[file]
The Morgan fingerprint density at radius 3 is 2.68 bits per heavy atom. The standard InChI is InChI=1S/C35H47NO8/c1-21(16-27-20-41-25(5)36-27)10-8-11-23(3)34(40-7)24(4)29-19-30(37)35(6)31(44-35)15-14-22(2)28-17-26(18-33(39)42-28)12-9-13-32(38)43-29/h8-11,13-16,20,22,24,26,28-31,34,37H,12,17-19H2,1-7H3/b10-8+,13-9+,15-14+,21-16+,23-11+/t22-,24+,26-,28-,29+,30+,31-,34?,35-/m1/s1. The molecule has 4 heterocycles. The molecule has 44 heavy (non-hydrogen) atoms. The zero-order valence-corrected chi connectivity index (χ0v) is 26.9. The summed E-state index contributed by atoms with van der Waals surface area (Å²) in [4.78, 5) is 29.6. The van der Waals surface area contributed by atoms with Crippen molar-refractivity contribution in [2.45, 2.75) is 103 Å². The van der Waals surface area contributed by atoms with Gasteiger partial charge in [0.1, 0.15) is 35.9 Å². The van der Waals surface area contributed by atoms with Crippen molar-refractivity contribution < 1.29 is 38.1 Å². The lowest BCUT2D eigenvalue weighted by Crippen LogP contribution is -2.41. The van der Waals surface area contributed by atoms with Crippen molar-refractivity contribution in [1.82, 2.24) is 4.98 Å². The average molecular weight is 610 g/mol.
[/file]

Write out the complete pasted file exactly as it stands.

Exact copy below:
The Morgan fingerprint density at radius 3 is 2.68 bits per heavy atom. The standard InChI is InChI=1S/C35H47NO8/c1-21(16-27-20-41-25(5)36-27)10-8-11-23(3)34(40-7)24(4)29-19-30(37)35(6)31(44-35)15-14-22(2)28-17-26(18-33(39)42-28)12-9-13-32(38)43-29/h8-11,13-16,20,22,24,26,28-31,34,37H,12,17-19H2,1-7H3/b10-8+,13-9+,15-14+,21-16+,23-11+/t22-,24+,26-,28-,29+,30+,31-,34?,35-/m1/s1. The molecule has 4 heterocycles. The molecule has 44 heavy (non-hydrogen) atoms. The zero-order valence-corrected chi connectivity index (χ0v) is 26.9. The summed E-state index contributed by atoms with van der Waals surface area (Å²) in [4.78, 5) is 29.6. The van der Waals surface area contributed by atoms with Crippen molar-refractivity contribution in [2.45, 2.75) is 103 Å². The van der Waals surface area contributed by atoms with Gasteiger partial charge in [0.1, 0.15) is 35.9 Å². The van der Waals surface area contributed by atoms with Crippen molar-refractivity contribution < 1.29 is 38.1 Å². The lowest BCUT2D eigenvalue weighted by Crippen LogP contribution is -2.41. The van der Waals surface area contributed by atoms with Crippen molar-refractivity contribution in [1.82, 2.24) is 4.98 Å². The average molecular weight is 610 g/mol.